Welcome back to Hotwire’s PR & Politics HOTSpot newsletter – our biweekly roundup of political and tech policy news, created with our D.C. public affairs partners at Allon Advocacy, LLC.
This Wednesday at 9AM PT/12PM ET we’re hosting a pre-Election Webinar with the hottest campaign updates and what to expect on Nov 3rd — click HERE to join us and bring your questions!
And now onto the top policy and political news of the day…
Tech Policy Bytes
- The Senate Judiciary Committee voted along party lines to approve issuing a subpoena to CEO Jack Dorsey after Twitter blocked links to NY Post articles about Joe Biden and his son Hunter.
- The Chairman of the FCC, Ajit Pai, stated he will move forward with a rulemaking to “clarify” tech liability protections, which protect tech companies from being held liable for their users’ posts or moderating their users’ content.
- The Chairman of a House of Representatives antitrust panel released a 450-page report alleging that U.S. big tech have used their market dominance to stifle competition. The committee plans to introduce legislation by the end of 2020 that could break up big tech companies.
- Prop 24 on the ballot in California, which would expand the CA Consumer Privacy Act, hit a snag after the ACLU and the Consumer Federation of America decided to oppose it.
A Look at the Polls
Former VP Biden has seen his overall polling advantage over President Trump grow steadily for two weeks. Nationally, Biden is 9 points ahead Trump, 51-42, but national polling likely overstates Biden’s lead and is far less important than battleground states’ polls.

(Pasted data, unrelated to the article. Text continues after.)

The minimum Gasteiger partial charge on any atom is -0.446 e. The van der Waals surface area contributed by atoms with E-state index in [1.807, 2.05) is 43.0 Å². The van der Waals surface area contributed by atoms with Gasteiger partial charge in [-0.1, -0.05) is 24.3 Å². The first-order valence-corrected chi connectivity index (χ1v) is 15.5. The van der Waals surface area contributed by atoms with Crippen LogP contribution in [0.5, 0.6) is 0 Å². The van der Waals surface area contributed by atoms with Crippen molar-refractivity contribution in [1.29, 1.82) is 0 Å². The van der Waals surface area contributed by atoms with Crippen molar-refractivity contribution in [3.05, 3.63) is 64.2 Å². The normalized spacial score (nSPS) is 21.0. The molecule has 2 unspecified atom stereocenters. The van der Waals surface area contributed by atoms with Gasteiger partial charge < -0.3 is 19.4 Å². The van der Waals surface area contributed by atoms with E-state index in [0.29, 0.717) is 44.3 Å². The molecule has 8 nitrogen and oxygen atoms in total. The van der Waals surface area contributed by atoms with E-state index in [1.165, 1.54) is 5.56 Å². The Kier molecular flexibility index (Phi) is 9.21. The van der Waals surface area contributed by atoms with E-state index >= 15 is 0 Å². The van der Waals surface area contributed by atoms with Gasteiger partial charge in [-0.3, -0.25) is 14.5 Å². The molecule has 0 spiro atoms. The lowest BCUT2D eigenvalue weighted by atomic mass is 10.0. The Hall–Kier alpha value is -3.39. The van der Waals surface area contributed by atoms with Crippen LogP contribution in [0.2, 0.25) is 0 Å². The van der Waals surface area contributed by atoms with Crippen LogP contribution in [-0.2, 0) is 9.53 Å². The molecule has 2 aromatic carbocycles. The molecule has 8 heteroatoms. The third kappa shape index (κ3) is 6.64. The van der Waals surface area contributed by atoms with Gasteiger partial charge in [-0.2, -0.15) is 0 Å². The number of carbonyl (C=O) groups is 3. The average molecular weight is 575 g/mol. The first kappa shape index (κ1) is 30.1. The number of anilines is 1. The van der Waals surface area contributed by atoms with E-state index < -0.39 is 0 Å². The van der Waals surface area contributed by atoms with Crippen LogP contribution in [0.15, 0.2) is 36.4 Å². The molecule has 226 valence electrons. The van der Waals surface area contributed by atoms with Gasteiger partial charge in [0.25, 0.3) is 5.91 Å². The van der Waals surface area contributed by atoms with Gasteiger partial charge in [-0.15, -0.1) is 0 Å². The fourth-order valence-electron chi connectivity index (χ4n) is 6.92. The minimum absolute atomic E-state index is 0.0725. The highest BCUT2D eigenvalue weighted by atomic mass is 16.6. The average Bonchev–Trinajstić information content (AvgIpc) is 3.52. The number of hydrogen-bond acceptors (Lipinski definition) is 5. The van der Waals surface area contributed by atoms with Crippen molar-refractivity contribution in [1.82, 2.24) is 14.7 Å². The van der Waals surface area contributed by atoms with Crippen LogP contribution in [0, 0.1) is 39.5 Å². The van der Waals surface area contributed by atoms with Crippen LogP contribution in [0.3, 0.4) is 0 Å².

In FL, Biden’s advantage over Trump is ~1.5 points, well within the margin of error.
While Biden leads by about 4 points across key states: OH, WI, PA, and NC, at this point in 2016, Clinton was 5.5-point ahead of Trump.
Polling suggests that the battle for control of the Senate continues to lean in favor of Democrats ousting GOP incumbents: NC, ME, MO, and AZ.
In Georgia, where a special election means both of the state’s Senate seats are up for election, data says that Dems might flip both.
In SC, Sen. Lindsey Graham (R) is locked in the toughest race of his career against challenger Jaime Harrison, who had the largest quarterly fundraising haul in history for any Senate race.
The Latest From Washington
Senate voted along party lines (51-48) on Sunday to advance Supreme Court nominee Amy Coney Barrett toward a final confirmation vote set for TONIGHT.
Without the ability to filibuster Barrett’s nomination, Dems are contemplating how they will respond if they take over the Senate in 2021.
The White House and Speaker Pelosi have continued negotiating a $2 trillion COVID bill to no avail. The two sides are still far apart on funding for states, and the legal protections for businesses to reopen. Despite the President’s insistence, Senate GOP said they won’t support a large bill.
The current Pelosi and Mnuchin bill would extend unemployment and implement another round of PPP, and stimulus checks to qualifying taxpayers. Republicans say they would support a standalone PPP bill with no other provisions.
It seems Congress will fail to deliver relief to Americans or businesses prior to the Election; whether the two sides will be able to come together after Election Day will depend significantly on the outcome of the post-election political landscape.